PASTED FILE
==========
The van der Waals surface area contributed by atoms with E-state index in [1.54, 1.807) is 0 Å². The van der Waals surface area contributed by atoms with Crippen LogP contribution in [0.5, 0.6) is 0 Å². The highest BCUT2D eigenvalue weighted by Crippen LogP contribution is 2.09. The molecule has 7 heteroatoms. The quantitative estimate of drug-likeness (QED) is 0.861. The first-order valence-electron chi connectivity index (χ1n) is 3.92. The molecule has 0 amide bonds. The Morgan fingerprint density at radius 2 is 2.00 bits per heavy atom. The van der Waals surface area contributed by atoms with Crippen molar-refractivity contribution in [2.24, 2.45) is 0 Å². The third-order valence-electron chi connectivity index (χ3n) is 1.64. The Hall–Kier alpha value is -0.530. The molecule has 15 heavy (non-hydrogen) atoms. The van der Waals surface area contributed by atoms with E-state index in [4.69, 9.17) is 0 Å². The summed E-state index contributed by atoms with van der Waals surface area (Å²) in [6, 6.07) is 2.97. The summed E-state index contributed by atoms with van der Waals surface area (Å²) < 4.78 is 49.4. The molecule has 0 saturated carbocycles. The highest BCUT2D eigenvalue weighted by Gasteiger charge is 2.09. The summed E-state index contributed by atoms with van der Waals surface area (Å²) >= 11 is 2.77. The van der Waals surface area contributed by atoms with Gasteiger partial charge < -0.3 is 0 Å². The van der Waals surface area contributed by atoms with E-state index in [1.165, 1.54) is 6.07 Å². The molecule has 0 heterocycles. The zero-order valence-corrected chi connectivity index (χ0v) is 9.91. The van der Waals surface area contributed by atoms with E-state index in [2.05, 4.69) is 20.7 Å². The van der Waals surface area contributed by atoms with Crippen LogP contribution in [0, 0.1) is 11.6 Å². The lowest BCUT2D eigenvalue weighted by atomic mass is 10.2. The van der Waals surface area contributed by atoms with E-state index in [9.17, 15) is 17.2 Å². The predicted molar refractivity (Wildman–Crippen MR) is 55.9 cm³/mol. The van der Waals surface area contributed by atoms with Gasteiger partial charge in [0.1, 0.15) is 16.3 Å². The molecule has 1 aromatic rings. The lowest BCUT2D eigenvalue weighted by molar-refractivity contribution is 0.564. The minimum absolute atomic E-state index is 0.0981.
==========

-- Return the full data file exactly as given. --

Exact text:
The van der Waals surface area contributed by atoms with E-state index in [1.54, 1.807) is 0 Å². The van der Waals surface area contributed by atoms with Crippen LogP contribution in [0.5, 0.6) is 0 Å². The highest BCUT2D eigenvalue weighted by Crippen LogP contribution is 2.09. The molecule has 7 heteroatoms. The quantitative estimate of drug-likeness (QED) is 0.861. The first-order valence-electron chi connectivity index (χ1n) is 3.92. The molecule has 0 amide bonds. The Morgan fingerprint density at radius 2 is 2.00 bits per heavy atom. The van der Waals surface area contributed by atoms with Crippen molar-refractivity contribution in [2.24, 2.45) is 0 Å². The third-order valence-electron chi connectivity index (χ3n) is 1.64. The Hall–Kier alpha value is -0.530. The molecule has 15 heavy (non-hydrogen) atoms. The van der Waals surface area contributed by atoms with E-state index in [4.69, 9.17) is 0 Å². The summed E-state index contributed by atoms with van der Waals surface area (Å²) in [6, 6.07) is 2.97. The summed E-state index contributed by atoms with van der Waals surface area (Å²) < 4.78 is 49.4. The molecule has 0 saturated carbocycles. The highest BCUT2D eigenvalue weighted by Gasteiger charge is 2.09. The summed E-state index contributed by atoms with van der Waals surface area (Å²) >= 11 is 2.77. The van der Waals surface area contributed by atoms with Gasteiger partial charge < -0.3 is 0 Å². The van der Waals surface area contributed by atoms with E-state index in [1.165, 1.54) is 6.07 Å². The molecule has 0 heterocycles. The zero-order valence-corrected chi connectivity index (χ0v) is 9.91. The van der Waals surface area contributed by atoms with E-state index in [2.05, 4.69) is 20.7 Å². The van der Waals surface area contributed by atoms with Crippen LogP contribution in [0, 0.1) is 11.6 Å². The lowest BCUT2D eigenvalue weighted by atomic mass is 10.2. The van der Waals surface area contributed by atoms with E-state index in [9.17, 15) is 17.2 Å². The predicted molar refractivity (Wildman–Crippen MR) is 55.9 cm³/mol. The van der Waals surface area contributed by atoms with Gasteiger partial charge in [0.1, 0.15) is 16.3 Å². The molecule has 1 aromatic rings. The lowest BCUT2D eigenvalue weighted by molar-refractivity contribution is 0.564. The minimum absolute atomic E-state index is 0.0981.